Disgust, Prejudice, and Stereotypes: Pathogen Protection Gone Awry
I think it’s time to add the behavioral immune system to the long list of subconscious influences on our choices.
Maria Konnikova is the New York Times bestselling author of The Confidence Game (Viking/Penguin 2016) and Mastermind: How to Think Like Sherlock Holmes (Viking/Penguin, 2013). She is a contributing writer for The New Yorker, where she writes a regular column with a focus on psychology and culture, and her writing has appeared in The Atlantic, The New York Times, California Sunday, Pacific Standard, The New Republic, WIRED, and The Smithsonian, among numerous other publications. Maria is a recipient of the 2015 Harvard Medical School Media Fellowship, and is a Schachter Writing Fellow at Columbia University’s Motivation Science Center. She formerly wrote the “Literally Psyched” column for Scientific American and the popular psychology blog “Artful Choice” for Big Think. She graduated magna cum laude from Harvard University, where she studied psychology, creative writing, and government, and received her Ph.D. in Psychology from Columbia University.
Can our immune system lead us astray?
Every day, our bodies fight off disease. But it’s costly to launch a full-out immune response, and over time, we’ve also evolved mechanisms for avoiding dangerous substances to begin with. The behavioral immune system (a term coined by Mark Schaller) is one such mechanism, a psychological armory against environmental pathogens – but it may affect us more deeply than we are aware.
What is the behavioral immune system?
In this system, psychological mechanisms detect environmental cues that might indicate the presence of infectious pathogens in our immediate vicinity. They then trigger emotional and cognitive responses, such as disgust and avoidance, that will help us alter our behavior to avoid these elements that have been labeled potentially harmful. Sounds smart, right? Not only can we physically fight off disease, but our brain helps us avoid it behaviorally in the first place. But there’s a catch.
When the system goes wrong: overly-general aversion could contribute to stereotypes and prejudice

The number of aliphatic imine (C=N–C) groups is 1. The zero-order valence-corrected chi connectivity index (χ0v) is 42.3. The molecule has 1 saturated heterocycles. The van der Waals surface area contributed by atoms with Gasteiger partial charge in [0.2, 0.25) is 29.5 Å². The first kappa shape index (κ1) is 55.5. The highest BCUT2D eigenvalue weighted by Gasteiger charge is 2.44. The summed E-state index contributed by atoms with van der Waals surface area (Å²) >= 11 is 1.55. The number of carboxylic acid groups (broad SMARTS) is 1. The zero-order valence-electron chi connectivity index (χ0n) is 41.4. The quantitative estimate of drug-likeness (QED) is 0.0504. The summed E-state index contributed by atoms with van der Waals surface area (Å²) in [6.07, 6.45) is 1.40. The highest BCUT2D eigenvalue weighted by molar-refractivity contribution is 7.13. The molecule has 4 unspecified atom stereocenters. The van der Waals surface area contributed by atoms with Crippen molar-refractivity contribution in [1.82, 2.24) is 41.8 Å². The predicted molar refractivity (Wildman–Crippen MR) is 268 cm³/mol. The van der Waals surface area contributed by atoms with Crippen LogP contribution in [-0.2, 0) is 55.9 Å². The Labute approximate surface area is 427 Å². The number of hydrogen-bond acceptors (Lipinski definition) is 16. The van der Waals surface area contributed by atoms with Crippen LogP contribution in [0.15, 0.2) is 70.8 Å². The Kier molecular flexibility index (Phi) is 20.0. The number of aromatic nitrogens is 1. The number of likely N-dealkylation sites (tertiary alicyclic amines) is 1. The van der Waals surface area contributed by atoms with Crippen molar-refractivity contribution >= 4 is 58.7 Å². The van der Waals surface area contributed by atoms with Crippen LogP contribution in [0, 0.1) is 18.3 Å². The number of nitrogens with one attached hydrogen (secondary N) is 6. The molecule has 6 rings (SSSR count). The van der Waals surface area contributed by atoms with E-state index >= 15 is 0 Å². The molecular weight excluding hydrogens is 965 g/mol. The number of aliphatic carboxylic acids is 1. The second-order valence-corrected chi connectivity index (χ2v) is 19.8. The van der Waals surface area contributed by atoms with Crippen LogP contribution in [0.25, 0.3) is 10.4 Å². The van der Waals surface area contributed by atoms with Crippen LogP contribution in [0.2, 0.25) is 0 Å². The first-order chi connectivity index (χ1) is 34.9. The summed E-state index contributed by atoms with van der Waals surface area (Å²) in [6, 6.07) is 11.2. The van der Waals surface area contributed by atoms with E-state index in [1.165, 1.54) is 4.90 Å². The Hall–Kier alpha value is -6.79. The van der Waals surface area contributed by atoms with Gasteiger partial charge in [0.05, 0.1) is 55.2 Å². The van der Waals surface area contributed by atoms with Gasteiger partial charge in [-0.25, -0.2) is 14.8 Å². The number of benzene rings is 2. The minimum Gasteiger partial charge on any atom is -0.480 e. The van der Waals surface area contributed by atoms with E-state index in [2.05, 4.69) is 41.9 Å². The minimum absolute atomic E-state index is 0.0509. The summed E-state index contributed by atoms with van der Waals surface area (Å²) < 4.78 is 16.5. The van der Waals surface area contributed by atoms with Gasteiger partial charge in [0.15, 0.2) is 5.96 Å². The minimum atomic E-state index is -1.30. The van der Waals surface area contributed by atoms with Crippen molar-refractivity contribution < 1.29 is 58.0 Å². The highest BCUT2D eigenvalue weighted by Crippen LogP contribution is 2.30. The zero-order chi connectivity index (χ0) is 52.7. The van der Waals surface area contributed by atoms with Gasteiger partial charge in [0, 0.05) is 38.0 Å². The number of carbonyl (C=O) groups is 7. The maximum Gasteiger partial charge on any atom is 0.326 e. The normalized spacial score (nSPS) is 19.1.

The behavioral immune system can only differentiate very general, superficial environmental cues; it doesn’t have the specificity that our actual immune system is able to display once pathogens enter our actual bodies. As a result, it can end up reacting to things that don’t actually pose any threat – and these things include people. In short, the behavioral immune system might alter our perception of the world and act as a subtle (or at times, not so subtle) influence on the decisions we make, not always in a good way.
Some recent findings are especially provoking.
Avoiding the disabled, the obese, and the elderly
Studies have shown that the perceived threat of infection predicts strongly prejudiced behavior toward people who have physical disabilities, people who are obese, and people who are elderly. Why? People who have superficial characteristics that resemble the things our immune system associates with disease may provoke an unconscious aversive response in us – even if we are actually at no risk of infection from them.
Avoiding the foreign: xenophobia and ethnocentrism
Moreover, the behavioral immune system has been linked to both xenophobia and ethnocentrism. Several studies have shown that when individuals feel they are at heightened risk of infection, they prefer to be around familiar people, and tend to avoid those that are foreign. And in a political twist, they even change their attitudes toward immigration, showing a marked preference for more similar others and less willingness to accept immigrants who are “foreign.”
Moreover, women in their first trimester of pregnancy—a time when the actual immune system is suppressed and consequently, the behavioral immune system carries more of a burden—show higher xenophobic and ethnocentric attitudes. This suggests that we should be especially wary of such influences both when we are actually at greater risk of infection (as with pregnancy) and when we think we might be more vulnerable (as with times of extended media coverage of infections).
So what now?
I think it’s time to add the behavioral immune system to the long list of subconscious influences on our choices. We can’t help what it does (and we may have many occasions to thank it, when it does work as planned and helps us from getting infected with something unsavory) but by being aware of it, we can resist it when it’s leading us astray. Next time you just “have a gut feeling” that something is off-putting, ask yourself where it’s coming from. And maybe, with time, it will disappear in those contexts where it should never have appeared to begin with.
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